Can a wife expect a property to be split between partners if she cheated on her partner in the US (assuming no contract has been signed)?
People who are not divorce lawyers think that courts really hate and really punish infidelity and adultery by making lop-sided property and/or alimony divisions in divorce.
They do not.
Sure, you may hear of the occasional outlier judge who does, but they are the exception that proves the rule.
The purpose of dividing marital property is to ensure a fair division between both spouses. An equal division is presumptively fair. While some acts or omissions of a spouse can result in a less than or greater than equal division of property, those instances are rare and infidelity is usually not one of the acts that will result in an unequal division of marital property or determine whether one gets or pays alimony.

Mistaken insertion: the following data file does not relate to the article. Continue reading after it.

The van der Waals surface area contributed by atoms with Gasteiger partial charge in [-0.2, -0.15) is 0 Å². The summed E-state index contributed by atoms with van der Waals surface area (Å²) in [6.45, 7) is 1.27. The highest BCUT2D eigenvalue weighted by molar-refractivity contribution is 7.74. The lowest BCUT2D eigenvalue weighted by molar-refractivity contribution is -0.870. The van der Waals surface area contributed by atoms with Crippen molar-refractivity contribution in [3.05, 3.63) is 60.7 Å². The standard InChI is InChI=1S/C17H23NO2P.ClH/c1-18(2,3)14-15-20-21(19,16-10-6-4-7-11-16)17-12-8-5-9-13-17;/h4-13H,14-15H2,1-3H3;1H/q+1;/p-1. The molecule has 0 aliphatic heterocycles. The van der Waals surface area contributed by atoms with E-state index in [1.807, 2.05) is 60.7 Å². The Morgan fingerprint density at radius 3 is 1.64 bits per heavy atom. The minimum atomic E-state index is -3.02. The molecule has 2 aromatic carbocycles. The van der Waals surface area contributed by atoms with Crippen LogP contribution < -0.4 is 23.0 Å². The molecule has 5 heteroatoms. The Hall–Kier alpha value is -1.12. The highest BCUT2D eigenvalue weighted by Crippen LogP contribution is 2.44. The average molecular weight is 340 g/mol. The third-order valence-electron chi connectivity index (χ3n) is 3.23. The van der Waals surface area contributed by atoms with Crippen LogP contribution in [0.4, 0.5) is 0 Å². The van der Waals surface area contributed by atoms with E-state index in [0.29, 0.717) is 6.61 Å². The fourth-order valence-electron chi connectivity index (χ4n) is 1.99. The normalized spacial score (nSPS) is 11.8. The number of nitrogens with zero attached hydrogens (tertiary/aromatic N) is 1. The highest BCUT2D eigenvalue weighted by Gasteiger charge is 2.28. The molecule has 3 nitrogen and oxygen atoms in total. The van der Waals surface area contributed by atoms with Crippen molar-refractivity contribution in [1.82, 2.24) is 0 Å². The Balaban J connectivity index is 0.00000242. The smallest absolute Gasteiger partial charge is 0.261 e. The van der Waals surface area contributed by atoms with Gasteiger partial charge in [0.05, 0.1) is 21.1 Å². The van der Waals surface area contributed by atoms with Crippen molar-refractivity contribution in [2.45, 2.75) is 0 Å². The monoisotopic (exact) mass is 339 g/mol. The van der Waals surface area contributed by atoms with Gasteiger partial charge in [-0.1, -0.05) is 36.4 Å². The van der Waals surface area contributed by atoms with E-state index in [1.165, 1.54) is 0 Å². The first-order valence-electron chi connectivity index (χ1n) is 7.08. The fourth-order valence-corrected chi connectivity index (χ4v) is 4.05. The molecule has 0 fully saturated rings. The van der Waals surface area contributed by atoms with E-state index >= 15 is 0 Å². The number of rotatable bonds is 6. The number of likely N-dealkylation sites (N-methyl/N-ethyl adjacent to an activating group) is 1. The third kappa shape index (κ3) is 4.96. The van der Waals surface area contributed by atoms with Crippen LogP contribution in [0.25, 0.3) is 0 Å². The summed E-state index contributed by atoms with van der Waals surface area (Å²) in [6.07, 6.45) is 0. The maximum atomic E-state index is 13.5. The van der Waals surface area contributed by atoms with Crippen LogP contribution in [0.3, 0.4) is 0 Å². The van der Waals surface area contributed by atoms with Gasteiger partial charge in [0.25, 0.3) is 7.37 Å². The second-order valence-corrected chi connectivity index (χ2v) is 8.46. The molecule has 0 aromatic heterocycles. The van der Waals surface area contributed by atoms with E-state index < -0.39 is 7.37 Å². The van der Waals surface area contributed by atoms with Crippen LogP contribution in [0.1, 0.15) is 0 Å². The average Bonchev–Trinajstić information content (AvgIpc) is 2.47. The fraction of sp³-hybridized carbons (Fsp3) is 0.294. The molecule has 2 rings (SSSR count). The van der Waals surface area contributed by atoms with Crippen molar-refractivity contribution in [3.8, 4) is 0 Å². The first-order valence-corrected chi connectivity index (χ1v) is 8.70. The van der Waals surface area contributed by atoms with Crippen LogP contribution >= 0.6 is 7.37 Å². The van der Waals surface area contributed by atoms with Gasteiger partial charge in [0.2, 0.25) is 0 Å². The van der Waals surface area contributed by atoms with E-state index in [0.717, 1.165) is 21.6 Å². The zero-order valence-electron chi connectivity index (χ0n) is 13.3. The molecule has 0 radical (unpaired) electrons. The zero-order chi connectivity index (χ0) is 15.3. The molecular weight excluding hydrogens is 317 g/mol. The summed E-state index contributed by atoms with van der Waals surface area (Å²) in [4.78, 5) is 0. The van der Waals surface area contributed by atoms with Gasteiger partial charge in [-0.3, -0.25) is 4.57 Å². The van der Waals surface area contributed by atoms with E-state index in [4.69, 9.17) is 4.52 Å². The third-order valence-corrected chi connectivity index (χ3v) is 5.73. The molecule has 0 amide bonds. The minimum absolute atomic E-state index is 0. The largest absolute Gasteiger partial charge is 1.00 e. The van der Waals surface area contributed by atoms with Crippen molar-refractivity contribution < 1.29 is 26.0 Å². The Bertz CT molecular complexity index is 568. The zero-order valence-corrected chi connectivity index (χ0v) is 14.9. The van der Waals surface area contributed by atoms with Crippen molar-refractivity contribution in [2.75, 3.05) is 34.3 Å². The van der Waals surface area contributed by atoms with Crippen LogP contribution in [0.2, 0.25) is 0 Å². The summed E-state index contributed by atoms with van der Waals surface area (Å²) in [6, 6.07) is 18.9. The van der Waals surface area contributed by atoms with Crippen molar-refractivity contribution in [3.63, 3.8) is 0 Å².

While in many jurisdictions (including Utah, where I practice divorce and family law) a court can consider infidelity in awarding alimony, the purpose of alimony is not to punish. Instead, the purpose of alimony is to prevent an ex-spouse from becoming a welfare charge on the state. Alimony is thus primarily based upon need and ability to pay. Infidelity may result in a slightly greater alimony award or perhaps an award of slightly longer duration, but it usually won’t result in the innocent spouse being awarded the couple’s entire house or the like.
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